Last Week Tonight host John Oliver re-opened a scar many Americans are not comfortable by revisiting how history education at the state level continues to become mishandled. Oliver began by opening the segment imploring those at the federal and state level that standards need to remain consistent across the board. To illustrate the point, he aired a clip of The View where co-host Joy Behar had to be corrected about George Washington's posthumous treatment of his slaves. They weren't freed following Washington's death as Behar believed, but in actuality as per his will, become freed upon his widow's passing. Oliver then cut away to a clip of Fox News host Tucker Carlson chastising former President Barack Obama about "politicizing" his eulogy to the late Congressman and civil-rights leader John Lewis at his funeral. Obama's eulogy spoke about abolishing the filibuster and possibly expand voting rights to help preserve Lewis' legacy.
"With so many people misunderstanding our history, either by accident or very much on purpose, we thought tonight it might be a good idea to talk about how the history of race in America is currently taught in schools — what some of the gaps are, why they're there and how we can fill them," Oliver said. The host started with what many may regard as shameful citing a CBS report showing there is no national standards when it comes to teaching slavery. The key disturbing facts include seven U.S. states do not directly mention "slavery" within their curriculum, only two mentions "white supremacy" and 17 attribute "states' rights" rather than "slavery" as the primary reason why the Civil War began.
How United Daughters of Confederacy Indoctrinated Generations of Southern Youth
The latter detail can be attributed by the practice from the United Daughters' of the Confederacy, which successfully indoctrinated generations of southern youth to ensure it's "just to the South." Not only did they reframe the Civil War, but they also downplayed the inhumane treatment from slavery even to the point where 4th graders were subjected to group activities where the students roleplay as a master and slave. This is also the same UDOC that erected monuments at state capitols going against the wishes of arguably the Confederacy's most revered figure, Gen. Robert E. Lee. He did not want the movement to be memorialized.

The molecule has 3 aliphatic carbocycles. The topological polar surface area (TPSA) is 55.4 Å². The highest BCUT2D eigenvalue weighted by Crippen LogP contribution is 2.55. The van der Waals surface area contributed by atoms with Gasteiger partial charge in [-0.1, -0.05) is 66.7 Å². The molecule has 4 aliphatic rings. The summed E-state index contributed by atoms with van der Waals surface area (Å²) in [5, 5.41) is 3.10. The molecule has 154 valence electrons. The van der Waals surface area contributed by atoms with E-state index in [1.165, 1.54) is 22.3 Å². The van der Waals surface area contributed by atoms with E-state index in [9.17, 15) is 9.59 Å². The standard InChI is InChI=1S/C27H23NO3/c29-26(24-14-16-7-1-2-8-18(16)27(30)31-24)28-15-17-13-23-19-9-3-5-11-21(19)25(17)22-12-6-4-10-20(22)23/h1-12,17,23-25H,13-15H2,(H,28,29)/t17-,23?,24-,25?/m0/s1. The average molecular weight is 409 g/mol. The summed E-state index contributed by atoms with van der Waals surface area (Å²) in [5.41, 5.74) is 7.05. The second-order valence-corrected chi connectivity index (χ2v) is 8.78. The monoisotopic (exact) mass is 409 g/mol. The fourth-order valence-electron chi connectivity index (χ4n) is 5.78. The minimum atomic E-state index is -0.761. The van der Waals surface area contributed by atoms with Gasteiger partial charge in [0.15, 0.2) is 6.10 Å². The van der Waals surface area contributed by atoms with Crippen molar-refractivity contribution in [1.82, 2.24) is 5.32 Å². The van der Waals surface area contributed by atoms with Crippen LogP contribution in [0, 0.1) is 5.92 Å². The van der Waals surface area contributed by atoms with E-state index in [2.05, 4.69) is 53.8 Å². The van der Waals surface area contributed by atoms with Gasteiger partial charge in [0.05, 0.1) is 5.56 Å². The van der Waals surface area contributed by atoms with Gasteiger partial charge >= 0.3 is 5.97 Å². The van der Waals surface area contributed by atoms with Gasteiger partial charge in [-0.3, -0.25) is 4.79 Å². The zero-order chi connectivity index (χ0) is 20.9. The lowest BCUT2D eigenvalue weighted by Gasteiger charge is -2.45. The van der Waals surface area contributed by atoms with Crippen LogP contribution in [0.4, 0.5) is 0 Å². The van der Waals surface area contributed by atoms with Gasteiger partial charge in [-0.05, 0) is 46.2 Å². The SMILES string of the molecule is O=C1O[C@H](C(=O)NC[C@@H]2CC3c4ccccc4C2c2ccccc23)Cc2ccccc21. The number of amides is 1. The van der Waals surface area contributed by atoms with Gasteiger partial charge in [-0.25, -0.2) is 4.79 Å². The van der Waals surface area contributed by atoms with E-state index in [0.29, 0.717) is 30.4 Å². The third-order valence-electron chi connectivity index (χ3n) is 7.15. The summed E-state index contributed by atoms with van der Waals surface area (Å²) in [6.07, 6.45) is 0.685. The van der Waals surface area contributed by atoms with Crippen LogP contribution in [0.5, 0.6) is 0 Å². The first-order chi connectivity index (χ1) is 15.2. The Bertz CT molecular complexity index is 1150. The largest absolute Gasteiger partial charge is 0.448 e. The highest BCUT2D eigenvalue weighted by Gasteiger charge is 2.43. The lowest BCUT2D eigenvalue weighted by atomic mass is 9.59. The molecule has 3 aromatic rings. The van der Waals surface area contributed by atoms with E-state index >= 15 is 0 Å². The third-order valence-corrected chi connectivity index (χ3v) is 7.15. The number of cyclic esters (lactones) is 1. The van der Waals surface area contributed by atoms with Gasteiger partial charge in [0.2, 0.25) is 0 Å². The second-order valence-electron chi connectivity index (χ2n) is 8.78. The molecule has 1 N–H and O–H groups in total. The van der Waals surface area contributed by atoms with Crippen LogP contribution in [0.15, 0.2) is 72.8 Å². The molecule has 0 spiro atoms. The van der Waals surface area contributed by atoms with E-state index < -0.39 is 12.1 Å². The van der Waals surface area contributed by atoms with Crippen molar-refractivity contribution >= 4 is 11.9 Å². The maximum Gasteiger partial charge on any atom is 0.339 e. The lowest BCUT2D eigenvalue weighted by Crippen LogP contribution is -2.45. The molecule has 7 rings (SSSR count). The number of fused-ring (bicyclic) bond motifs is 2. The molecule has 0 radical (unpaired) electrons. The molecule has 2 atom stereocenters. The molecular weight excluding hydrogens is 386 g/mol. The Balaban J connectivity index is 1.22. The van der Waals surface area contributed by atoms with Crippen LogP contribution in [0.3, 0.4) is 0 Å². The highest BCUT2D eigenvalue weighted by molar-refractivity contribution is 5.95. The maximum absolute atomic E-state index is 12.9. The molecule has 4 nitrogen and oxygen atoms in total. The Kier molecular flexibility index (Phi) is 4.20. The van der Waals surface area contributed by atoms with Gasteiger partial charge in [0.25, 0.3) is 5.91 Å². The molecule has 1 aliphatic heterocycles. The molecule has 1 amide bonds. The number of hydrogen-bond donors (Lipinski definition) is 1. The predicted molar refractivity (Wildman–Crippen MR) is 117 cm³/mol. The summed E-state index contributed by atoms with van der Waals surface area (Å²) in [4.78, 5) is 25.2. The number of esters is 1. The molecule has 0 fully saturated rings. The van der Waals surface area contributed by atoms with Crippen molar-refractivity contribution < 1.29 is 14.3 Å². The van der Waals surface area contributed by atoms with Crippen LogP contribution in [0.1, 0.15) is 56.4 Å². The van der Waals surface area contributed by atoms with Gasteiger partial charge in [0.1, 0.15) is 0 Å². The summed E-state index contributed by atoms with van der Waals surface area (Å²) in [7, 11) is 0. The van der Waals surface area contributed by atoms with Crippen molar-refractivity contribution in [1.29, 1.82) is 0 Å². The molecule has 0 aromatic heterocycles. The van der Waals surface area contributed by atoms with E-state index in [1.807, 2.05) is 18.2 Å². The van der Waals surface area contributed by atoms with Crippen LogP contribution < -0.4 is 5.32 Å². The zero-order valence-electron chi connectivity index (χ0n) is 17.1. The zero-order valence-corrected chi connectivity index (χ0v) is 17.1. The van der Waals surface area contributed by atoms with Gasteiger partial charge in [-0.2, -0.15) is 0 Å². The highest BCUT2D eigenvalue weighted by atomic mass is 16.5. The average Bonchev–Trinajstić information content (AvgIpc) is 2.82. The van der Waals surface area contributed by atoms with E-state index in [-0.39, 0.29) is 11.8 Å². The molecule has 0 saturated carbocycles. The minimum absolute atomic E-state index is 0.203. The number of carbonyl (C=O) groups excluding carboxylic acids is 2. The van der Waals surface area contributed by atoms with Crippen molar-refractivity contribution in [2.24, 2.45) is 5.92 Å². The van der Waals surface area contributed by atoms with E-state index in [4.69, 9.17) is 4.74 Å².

Another revelation certain Black young adults are finding out particularly in the South are two of the most racially violent events in US history are seldom addressed or nowhere given the proper context in most textbooks. A black civil rights attorney and Tulsa, Oklahoma-native was shocked to learn of the 1921 Tulsa Massacre where Whites staged a massive race riot destroying all Black-owned businesses. In fact, Tulsa was only trending on social media due to the HBO series Watchmen. The city once known as Black Wall Street was reduced to smoldering ashes without so much a finger lifted from the US government much less law enforcement. Oliver also mentioned the events that took place in Wilmington, North Carolina where Blacks were well-represented within the State legislature until an angry white mob led by the Ku Klux Klan staged the only successful coup on US soil. Both incidents not surprisingly, are buried into obscurity within each state's textbooks if at all.
John Oliver Three Points Americans Need to Realize About Their History
To rectify the problems of how Americans continuously insist on seeing the country through their existing filters, Oliver suggested learning from the three biggest mistakes face while in denial. First, he claims "We don't fully acknowledge white supremacy" from its founding to present day. "For example, the U.S. Constitution should be taught as both "revolutionary and racist," because it includes such provisions as the "three-fifths clause," he said. "Stating that slaves were counted as "three-fifths" of a free person." Second, "We view history's progress as it was constant and inevitable," Oliver said. The example he argues, "History books gloss over the timeline between Reconstruction and the civil rights movement of the 1960s. Wherein Black men earned the right to vote in the 1860s and '70s and then 100 years later had to fight to get those rights back. Because 'in response to that [earlier] progress, white people pushed back, and they pushed back hard.'"
The third major point Oliver continues is, "We don't connect the dots to the present." For example, the host cited how the teaching of U.S. history often "trails off" after the civil rights movement of the 1960s. "When you skip over the past half-century, you don't get to see the process by which white supremacy, instead of disappearing, merely adapted," he said, noting the systemic racism in the U.S. that exists today. Oliver posted audio clips of Republican campaign strategist Lee Atwater specifically breaking down how the verbiage may have changed, but the practices remain the same. Oliver closed the segment with a recording of actor Morgan Freeman reading an op-ed from Lewis published posthumously in The New York Times before saying, "History, when taught well, shows us how to improve the world, but history, when taught poorly, falsely claims there is nothing to improve. So we have to teach it well and continue to learn it."